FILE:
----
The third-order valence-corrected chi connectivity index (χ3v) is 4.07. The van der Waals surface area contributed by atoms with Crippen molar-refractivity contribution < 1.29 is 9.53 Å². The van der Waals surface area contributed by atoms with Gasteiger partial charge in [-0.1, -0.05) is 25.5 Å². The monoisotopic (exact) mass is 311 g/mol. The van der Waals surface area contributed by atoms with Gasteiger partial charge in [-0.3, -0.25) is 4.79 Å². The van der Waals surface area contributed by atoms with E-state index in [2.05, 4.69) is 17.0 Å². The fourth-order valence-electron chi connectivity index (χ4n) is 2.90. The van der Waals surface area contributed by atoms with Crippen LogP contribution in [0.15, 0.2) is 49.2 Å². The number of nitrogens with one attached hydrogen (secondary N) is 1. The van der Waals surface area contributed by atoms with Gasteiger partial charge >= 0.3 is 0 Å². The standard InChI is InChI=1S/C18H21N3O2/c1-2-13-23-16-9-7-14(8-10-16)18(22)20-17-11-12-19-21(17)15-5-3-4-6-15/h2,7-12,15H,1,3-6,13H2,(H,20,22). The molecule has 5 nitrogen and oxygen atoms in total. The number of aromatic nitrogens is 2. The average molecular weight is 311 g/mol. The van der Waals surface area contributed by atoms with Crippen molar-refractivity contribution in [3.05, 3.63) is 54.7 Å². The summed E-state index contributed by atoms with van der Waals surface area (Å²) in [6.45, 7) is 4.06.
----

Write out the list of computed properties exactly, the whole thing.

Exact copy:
The third-order valence-corrected chi connectivity index (χ3v) is 4.07. The van der Waals surface area contributed by atoms with Crippen molar-refractivity contribution < 1.29 is 9.53 Å². The van der Waals surface area contributed by atoms with Gasteiger partial charge in [-0.1, -0.05) is 25.5 Å². The monoisotopic (exact) mass is 311 g/mol. The van der Waals surface area contributed by atoms with Gasteiger partial charge in [-0.3, -0.25) is 4.79 Å². The van der Waals surface area contributed by atoms with E-state index in [2.05, 4.69) is 17.0 Å². The fourth-order valence-electron chi connectivity index (χ4n) is 2.90. The van der Waals surface area contributed by atoms with Crippen LogP contribution in [0.15, 0.2) is 49.2 Å². The number of nitrogens with one attached hydrogen (secondary N) is 1. The van der Waals surface area contributed by atoms with Gasteiger partial charge >= 0.3 is 0 Å². The standard InChI is InChI=1S/C18H21N3O2/c1-2-13-23-16-9-7-14(8-10-16)18(22)20-17-11-12-19-21(17)15-5-3-4-6-15/h2,7-12,15H,1,3-6,13H2,(H,20,22). The molecule has 5 nitrogen and oxygen atoms in total. The number of aromatic nitrogens is 2. The average molecular weight is 311 g/mol. The van der Waals surface area contributed by atoms with Crippen molar-refractivity contribution in [3.05, 3.63) is 54.7 Å². The summed E-state index contributed by atoms with van der Waals surface area (Å²) in [6.45, 7) is 4.06.